Three hands for the Neandertals

Lozano et al 2008Together with Marina Lozano (IPHES), this week we have published a JASs Forum on a speculative hypothesis concerning the use of the mouth in support to praxis and handling in Neandertals and their ancestors, as evidenced through the analysis of their dental marks. This behaviour, very common in Homo neanderthalensis and Homo heidelbergensis, is not so frequent in modern hunter-gatherer. According to the theory of extended mind, cognition is the result of the interaction between brain and environment as mediated by the experience of the body. The main “ports” of such interface are the eye (input, from the world to the brain) and the hand (output, from the brain to the world). Modern human brain displays a peculiar dilation of the deep parietal areas, which are particularly involved in visuo-spatial integration, which includes the management of the eye-hand system, the integration with memory, and the integration with frontal executive functions. Hence, we suggest that the necessity of a further additional element (the mouth) may be necessary when the standard anatomical elements are not sufficient to integrate the body relationships with the cultural complexity. A mismatch between the biological substrate (neural system/body interface) and cultural substrate (complex tools and behaviours) could have been the backstage of a risky involvement: the mouth as integrative body support. The investment is not safe, considering the importance of the mouth in different and relevant functions, and it sounds like an extreme solution. Neandertals do not show a similar enlargement of the parietal areas, when compared with Homo sapiens. Although we ignore the exact relationship between brain form and function, the fact that these areas are crucial for visuo-spatial integration is, at least, intriguing. Needless to say, a possible mismatch between neural and cultural systems in Neandertals should not be interpreted as an “intermediate” condition between archaic and modern forms, but else as a lack of proper coordination associated, as far as we know, with an evolutionary blind alley.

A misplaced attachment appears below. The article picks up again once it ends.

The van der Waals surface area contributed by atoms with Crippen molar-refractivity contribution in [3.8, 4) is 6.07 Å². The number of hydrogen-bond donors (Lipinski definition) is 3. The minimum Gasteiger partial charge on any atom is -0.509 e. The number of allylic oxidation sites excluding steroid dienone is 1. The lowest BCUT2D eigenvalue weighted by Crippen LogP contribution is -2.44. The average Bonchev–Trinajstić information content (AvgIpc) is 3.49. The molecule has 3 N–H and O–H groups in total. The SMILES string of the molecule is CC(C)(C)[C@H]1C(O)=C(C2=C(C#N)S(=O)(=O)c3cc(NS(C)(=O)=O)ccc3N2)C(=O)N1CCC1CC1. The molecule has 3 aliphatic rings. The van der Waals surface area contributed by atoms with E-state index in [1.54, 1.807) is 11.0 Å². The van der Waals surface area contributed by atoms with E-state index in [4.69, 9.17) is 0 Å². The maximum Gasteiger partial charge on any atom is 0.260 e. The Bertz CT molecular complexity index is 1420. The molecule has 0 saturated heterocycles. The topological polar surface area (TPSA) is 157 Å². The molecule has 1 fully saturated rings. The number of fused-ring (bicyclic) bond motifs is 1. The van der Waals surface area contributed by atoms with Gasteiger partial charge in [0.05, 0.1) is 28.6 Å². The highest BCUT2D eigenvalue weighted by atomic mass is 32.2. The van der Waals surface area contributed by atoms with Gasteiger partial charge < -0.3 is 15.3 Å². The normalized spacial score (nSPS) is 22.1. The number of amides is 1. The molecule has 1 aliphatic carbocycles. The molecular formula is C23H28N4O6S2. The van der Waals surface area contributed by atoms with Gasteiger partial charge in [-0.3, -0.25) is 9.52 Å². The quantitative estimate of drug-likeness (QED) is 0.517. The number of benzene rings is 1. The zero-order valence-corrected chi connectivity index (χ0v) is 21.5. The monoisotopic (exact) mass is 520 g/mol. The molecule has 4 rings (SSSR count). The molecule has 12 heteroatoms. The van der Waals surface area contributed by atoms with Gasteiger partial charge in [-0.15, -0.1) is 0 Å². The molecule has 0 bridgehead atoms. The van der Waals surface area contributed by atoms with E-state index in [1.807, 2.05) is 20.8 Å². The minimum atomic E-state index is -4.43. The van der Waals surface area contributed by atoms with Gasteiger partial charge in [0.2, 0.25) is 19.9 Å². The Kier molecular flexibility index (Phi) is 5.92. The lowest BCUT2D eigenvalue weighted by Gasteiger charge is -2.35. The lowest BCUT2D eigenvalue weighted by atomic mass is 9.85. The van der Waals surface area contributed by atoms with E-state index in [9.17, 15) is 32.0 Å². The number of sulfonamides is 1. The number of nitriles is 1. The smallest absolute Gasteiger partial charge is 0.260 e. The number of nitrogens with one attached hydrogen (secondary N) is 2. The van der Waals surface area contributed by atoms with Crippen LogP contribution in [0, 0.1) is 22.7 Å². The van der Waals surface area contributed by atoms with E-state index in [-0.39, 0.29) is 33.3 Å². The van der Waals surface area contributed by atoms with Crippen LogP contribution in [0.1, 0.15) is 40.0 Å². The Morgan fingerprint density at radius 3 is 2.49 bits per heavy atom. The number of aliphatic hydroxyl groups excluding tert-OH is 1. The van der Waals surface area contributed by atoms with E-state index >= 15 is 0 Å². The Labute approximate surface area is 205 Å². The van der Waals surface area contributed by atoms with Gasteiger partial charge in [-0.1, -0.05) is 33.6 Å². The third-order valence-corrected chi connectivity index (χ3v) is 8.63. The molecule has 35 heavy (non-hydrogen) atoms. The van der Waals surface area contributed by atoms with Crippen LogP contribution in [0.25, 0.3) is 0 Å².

The hypothesis has been commented by Lambros Malafouris, Marco Langbroek, Thomas Wynn, Fred Coolidge, and Manuel Martin-Loeches. Next issues to be considered: details of the hand anatomy and hand management, early modern humans associated with Mousterian tools, and functional behaviours in those modern populations that use mouth and teeth for praxis. Hypotheses in cognitive archaeology are necessarily speculative. But we can try nonetheless to supply multidisciplinary evidence to integrate paleoneurological and archaeological data, providing at least a logical framework. In this case the next step is clear: to evaluate further this hypothesis we have to investigate more visuo-spatial behaviours in these extinct forms.

[You can download here the whole forum]

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